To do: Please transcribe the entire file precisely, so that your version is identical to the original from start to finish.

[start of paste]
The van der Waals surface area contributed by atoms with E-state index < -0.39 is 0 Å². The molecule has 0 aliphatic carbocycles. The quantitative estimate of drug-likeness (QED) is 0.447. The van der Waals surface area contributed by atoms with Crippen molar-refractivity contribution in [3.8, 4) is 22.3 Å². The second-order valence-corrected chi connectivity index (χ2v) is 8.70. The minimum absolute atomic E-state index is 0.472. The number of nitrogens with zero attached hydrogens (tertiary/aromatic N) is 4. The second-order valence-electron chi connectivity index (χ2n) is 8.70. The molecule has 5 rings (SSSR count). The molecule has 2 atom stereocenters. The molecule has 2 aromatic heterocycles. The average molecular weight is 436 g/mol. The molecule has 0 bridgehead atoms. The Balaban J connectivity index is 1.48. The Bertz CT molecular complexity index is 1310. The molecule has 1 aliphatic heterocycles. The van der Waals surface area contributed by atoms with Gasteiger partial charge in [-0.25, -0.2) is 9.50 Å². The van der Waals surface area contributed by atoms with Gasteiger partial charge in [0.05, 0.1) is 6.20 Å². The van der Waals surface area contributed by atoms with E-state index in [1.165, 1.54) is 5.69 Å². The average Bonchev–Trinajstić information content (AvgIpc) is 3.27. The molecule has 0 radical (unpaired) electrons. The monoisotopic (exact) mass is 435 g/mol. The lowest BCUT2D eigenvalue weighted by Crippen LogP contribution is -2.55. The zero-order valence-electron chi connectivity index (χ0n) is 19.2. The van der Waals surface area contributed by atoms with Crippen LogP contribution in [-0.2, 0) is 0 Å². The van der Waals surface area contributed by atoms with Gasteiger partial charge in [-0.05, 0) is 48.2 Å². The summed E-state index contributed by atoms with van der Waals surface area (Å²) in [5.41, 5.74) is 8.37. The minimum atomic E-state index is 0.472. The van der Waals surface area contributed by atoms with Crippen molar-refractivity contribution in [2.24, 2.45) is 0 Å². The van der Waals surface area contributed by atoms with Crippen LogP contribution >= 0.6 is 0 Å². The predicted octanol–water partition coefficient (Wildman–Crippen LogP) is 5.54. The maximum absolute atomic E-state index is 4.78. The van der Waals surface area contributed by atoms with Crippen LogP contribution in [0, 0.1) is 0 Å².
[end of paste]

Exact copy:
The van der Waals surface area contributed by atoms with E-state index < -0.39 is 0 Å². The molecule has 0 aliphatic carbocycles. The quantitative estimate of drug-likeness (QED) is 0.447. The van der Waals surface area contributed by atoms with Crippen molar-refractivity contribution in [3.8, 4) is 22.3 Å². The second-order valence-corrected chi connectivity index (χ2v) is 8.70. The minimum absolute atomic E-state index is 0.472. The number of nitrogens with zero attached hydrogens (tertiary/aromatic N) is 4. The second-order valence-electron chi connectivity index (χ2n) is 8.70. The molecule has 5 rings (SSSR count). The molecule has 2 atom stereocenters. The molecule has 2 aromatic heterocycles. The average molecular weight is 436 g/mol. The molecule has 0 bridgehead atoms. The Balaban J connectivity index is 1.48. The Bertz CT molecular complexity index is 1310. The molecule has 1 aliphatic heterocycles. The van der Waals surface area contributed by atoms with Gasteiger partial charge in [-0.25, -0.2) is 9.50 Å². The van der Waals surface area contributed by atoms with Gasteiger partial charge in [0.05, 0.1) is 6.20 Å². The van der Waals surface area contributed by atoms with E-state index in [1.165, 1.54) is 5.69 Å². The average Bonchev–Trinajstić information content (AvgIpc) is 3.27. The molecule has 0 radical (unpaired) electrons. The monoisotopic (exact) mass is 435 g/mol. The lowest BCUT2D eigenvalue weighted by Crippen LogP contribution is -2.55. The zero-order valence-electron chi connectivity index (χ0n) is 19.2. The van der Waals surface area contributed by atoms with Crippen LogP contribution in [-0.2, 0) is 0 Å². The van der Waals surface area contributed by atoms with Gasteiger partial charge in [-0.05, 0) is 48.2 Å². The summed E-state index contributed by atoms with van der Waals surface area (Å²) in [5.41, 5.74) is 8.37. The minimum atomic E-state index is 0.472. The van der Waals surface area contributed by atoms with Crippen molar-refractivity contribution in [2.24, 2.45) is 0 Å². The van der Waals surface area contributed by atoms with Crippen LogP contribution >= 0.6 is 0 Å². The predicted octanol–water partition coefficient (Wildman–Crippen LogP) is 5.54. The maximum absolute atomic E-state index is 4.78. The van der Waals surface area contributed by atoms with Crippen LogP contribution in [0, 0.1) is 0 Å².